Mississippi Department of Archives and History - Archives and Library Division Catalog

 Basic Search
Stone Collection: Volume 25 - Item 10
 Advanced Search Online Archives Help 

Alfred H. Stone Collection
Volume: 25

10. Edward Ingle, The Negro in the District of Columbia, Johns Hopkins University Studies in Historical and Political Science, ed. by Herbert B. Adams, Eleventh Series III-IV (Baltimore, MD: Johns Hopkins Press, 1893). (110 p.)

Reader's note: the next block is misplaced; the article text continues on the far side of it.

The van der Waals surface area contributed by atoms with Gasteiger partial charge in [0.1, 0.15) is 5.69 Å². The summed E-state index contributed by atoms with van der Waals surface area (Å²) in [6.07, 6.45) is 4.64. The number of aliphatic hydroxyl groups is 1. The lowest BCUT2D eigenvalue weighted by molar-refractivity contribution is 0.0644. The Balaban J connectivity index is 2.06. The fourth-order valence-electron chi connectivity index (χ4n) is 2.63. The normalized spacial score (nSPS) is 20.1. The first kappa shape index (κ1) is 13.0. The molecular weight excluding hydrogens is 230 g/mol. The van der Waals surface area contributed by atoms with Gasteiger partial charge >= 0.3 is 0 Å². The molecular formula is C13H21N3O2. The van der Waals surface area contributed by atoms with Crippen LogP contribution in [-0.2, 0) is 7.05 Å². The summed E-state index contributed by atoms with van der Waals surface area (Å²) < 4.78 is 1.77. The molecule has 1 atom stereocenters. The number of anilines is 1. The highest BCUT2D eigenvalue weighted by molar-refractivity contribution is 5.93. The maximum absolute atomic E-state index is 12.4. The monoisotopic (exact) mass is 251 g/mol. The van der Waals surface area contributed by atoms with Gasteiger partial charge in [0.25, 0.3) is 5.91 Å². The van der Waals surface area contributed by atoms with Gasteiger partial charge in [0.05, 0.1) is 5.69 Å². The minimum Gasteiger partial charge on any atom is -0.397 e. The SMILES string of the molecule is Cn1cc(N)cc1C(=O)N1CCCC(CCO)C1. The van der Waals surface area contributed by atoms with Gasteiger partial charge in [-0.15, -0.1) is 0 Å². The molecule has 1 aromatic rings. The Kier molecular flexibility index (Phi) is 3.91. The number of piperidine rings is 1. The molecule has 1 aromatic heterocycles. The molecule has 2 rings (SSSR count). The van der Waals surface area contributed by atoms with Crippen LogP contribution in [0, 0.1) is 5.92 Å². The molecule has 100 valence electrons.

Investigation of the economic and educational progress of African Americans in the District of Columbia since emancipation. The author ends with this metaphor. “Sir John Lubbock tells of a plant which sprouts suddenly to some height and then by its own weight sinks to its original level, and progresses firmly and steadily by tendrils, which it sends in all directions. It may be that the negro in the District of Columbia is destined to follow a similar course, and that those who have been given or who have gained by their own exertions advantages of the best sort and who have shown the possibilities of their race, will see the wisdom of reaching down to their less fortunate brethren and of encompassing the whole body in a compact, healthy growth, bound together by the tendrils of education, refinement and material prosperity, which may be the great factor for the elevation of their race in the whole country.”